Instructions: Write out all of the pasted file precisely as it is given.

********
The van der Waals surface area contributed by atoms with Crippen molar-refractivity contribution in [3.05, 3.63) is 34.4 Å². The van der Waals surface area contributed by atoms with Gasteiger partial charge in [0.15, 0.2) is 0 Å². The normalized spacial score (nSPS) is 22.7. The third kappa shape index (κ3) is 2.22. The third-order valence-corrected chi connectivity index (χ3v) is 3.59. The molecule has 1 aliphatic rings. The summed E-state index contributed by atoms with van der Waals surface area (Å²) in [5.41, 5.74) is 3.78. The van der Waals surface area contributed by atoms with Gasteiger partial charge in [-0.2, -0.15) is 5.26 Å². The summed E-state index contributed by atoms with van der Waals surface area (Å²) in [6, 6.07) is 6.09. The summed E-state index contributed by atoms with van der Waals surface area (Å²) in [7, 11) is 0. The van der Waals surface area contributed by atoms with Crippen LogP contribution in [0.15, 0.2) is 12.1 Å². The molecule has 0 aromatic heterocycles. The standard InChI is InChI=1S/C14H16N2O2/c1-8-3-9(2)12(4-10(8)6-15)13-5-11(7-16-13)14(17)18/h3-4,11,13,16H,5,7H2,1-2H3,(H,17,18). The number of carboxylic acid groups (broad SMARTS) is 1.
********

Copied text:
The van der Waals surface area contributed by atoms with Crippen molar-refractivity contribution in [3.05, 3.63) is 34.4 Å². The van der Waals surface area contributed by atoms with Gasteiger partial charge in [0.15, 0.2) is 0 Å². The normalized spacial score (nSPS) is 22.7. The third kappa shape index (κ3) is 2.22. The third-order valence-corrected chi connectivity index (χ3v) is 3.59. The molecule has 1 aliphatic rings. The summed E-state index contributed by atoms with van der Waals surface area (Å²) in [5.41, 5.74) is 3.78. The van der Waals surface area contributed by atoms with Gasteiger partial charge in [-0.2, -0.15) is 5.26 Å². The summed E-state index contributed by atoms with van der Waals surface area (Å²) in [6, 6.07) is 6.09. The summed E-state index contributed by atoms with van der Waals surface area (Å²) in [7, 11) is 0. The van der Waals surface area contributed by atoms with Crippen LogP contribution in [0.15, 0.2) is 12.1 Å². The molecule has 0 aromatic heterocycles. The standard InChI is InChI=1S/C14H16N2O2/c1-8-3-9(2)12(4-10(8)6-15)13-5-11(7-16-13)14(17)18/h3-4,11,13,16H,5,7H2,1-2H3,(H,17,18). The number of carboxylic acid groups (broad SMARTS) is 1.